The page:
Never Again? Facebook - winning and losing at the same time
by David Dwyer on 07/09/2015
The Fabulous & Frustrating Face of Facebook | An Inspire Case Study
When Facebook announced that they were to make some radical changes to their API, which would affect a number of different social plugins, we took note. They'd learned a valuable lesson from the Twitter API fiasco, which resulted in millions of sites across the World being dramatically impacted.
Twitter didn't do a good enough job of warning the development community, its partners or their customers, about the implications of the change. We had dozens of enquires from potential client’s contact us in a panic as the Twitter feeds that were embedded into their web pages were now displaying error messages.
We had already got our own house in order before this hit but not everyone was as diligent or quick to get this issue resolved. At the time I vowed that we would be better placed to handle those potential new client enquiries should a similar situation arise again.
Paradise Lost or once bitten, forever smitten?
Back to the Facebook API change. We again wanted to take a proactive approach to protect our client’s sites and their businesses. Here's what we did.
Step 1 - Review the guidelines
Facebook knew their brand would be damaged if they made the same mistakes as Twitter, so they produced a set of simple and easy to understand guidelines. We reviewed them fully as a team to make sure we knew what to do.
Step 2 - Identify at-risk sites
Next was quite a cumbersome process; that was difficult for us to automate. We had to spend time going through our entire client portfolio to identify which of them used the Facebook social plugins that would be impacted.
Step 3 - Put in place a scheduled update plan
Once we identified the sites impacted, we created a schedule to put in place all the fixes. Due to the number of sites involved, we had to reprioritise many projects to make sure we could perform all the updates before the deadline.
Step 4 - Tested the fix
As is normal practice at Inspire, we then tested the solution on a dedicated test environment. We do this to make sure we can roll-out any patch or fix with the utmost confidence.
Step 5 - Rolled out the fix
After our solution was robustly tested, the next step was to deploy the fix to all the sites we'd identified during step 2. We followed the scheduled plan and breathed a huge sigh of relief.
We'd achieved all this before Facebook's 26th June deadline. After a quick round of well deserved 'high 5's,' we then planned to get in touch with other business owners to see if they would like us to help them tackle the impending Facebook problem.
That's when we discovered that Facebook had applied an update to their old code that was rolled out automatically. On one hand, we applauded Facebook for taking responsibility to address the issue, which is certainly more than Twitter did. But I'm sure you can imagine our immense frustration. We'd spent so long creating and applying our 5-step plan. The time that could have been better spent in other areas. All Facebook needed to do was communicate the fact that they intended to put in place their own, automatic fix.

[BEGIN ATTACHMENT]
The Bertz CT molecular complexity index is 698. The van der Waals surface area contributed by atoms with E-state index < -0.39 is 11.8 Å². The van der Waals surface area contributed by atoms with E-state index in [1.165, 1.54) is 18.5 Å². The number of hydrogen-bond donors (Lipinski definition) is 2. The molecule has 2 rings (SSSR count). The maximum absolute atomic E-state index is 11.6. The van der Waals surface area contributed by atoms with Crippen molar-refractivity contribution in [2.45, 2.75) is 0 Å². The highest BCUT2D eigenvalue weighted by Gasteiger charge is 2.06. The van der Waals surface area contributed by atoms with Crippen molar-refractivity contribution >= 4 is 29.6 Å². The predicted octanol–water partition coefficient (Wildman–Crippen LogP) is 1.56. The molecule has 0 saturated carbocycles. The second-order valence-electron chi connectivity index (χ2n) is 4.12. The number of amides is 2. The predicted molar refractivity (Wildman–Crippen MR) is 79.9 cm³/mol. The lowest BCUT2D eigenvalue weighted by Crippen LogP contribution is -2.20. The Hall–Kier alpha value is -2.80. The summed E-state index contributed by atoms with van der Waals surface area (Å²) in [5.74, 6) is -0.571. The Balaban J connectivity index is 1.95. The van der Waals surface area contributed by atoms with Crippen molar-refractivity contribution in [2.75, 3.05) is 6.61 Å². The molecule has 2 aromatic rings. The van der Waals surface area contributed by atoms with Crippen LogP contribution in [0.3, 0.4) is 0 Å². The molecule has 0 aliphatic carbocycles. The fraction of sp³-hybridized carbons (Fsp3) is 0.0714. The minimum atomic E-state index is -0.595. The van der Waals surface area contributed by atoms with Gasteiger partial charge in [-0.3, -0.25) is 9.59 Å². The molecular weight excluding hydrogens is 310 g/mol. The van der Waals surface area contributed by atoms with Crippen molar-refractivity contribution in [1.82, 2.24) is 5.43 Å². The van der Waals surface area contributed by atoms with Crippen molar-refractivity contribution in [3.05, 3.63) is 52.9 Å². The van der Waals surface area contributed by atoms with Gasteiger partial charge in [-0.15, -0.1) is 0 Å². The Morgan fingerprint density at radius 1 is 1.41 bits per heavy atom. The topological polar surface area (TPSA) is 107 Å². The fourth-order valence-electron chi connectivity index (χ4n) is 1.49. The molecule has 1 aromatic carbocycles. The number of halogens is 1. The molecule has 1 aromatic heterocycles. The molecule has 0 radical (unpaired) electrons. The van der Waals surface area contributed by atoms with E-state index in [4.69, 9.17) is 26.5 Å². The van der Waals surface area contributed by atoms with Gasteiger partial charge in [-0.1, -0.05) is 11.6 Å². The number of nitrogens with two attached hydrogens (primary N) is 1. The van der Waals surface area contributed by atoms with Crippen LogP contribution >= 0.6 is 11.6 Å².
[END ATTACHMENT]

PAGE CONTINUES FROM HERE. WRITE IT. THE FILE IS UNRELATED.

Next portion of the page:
Waste of time?
Ultimately we work in an industry where the management of risk, for our clients and our reputation, is always at the forefront of our attention. It's just part of what we do. We deal in 'what ifs', and, in this case, the risk was that a large number of clients would have had a website, that just wasn't good enough. Visitors would have seen a site with error messages, which doesn't exactly breed confidence or trust. Their brand could have damaged.
The moral of the tale is two-fold. Firstly, never take for granted that any third-party plug-in that appears on your site will continue to work as expected. Whether you manage your site yourself or have it managed by someone else, it's critical that you check your site to make sure the plug-ins are still behaving.
The second moral - you can trust your site in Inspire's hands, or on our servers to be precise. We continually monitor all our client sites to make sure they are operating as expected. We have measures to automatically check for any attempted cyber attacks and we supplement this by undertaking manual testing when we hear of new vulnerabilities. And of course beyond that, we will always go the extra mile to protect you from any changes from third parties, such as Facebook.
For a proactive web development and IT services business that treats your business with the same level of care as our own, contact Inspire.
David Dwyer is Managing Director of Inspire Web Development. He has years of experience in a range of web and IT roles plus seven years in sales and marketing in a blue-chip FMCG company. David’s academic and professional qualifications include a BA (Hons) in Business Economics (Personnel & Ergonomics) from the University of Paisley, an MSc in Information Technology (Systems) from Heriot-Watt University and PRINCE2 Practitioner-level certification. He is also an active member of the British Computer Society, Entrepreneurial Exchange and Business for Scotland.
Facebook, Facebook Management, Inspire Web Development, Inspire Web Services, Social Media Management, Social Media Tools, The Evolving Web, Twitter API Issues, Website Management, Website Support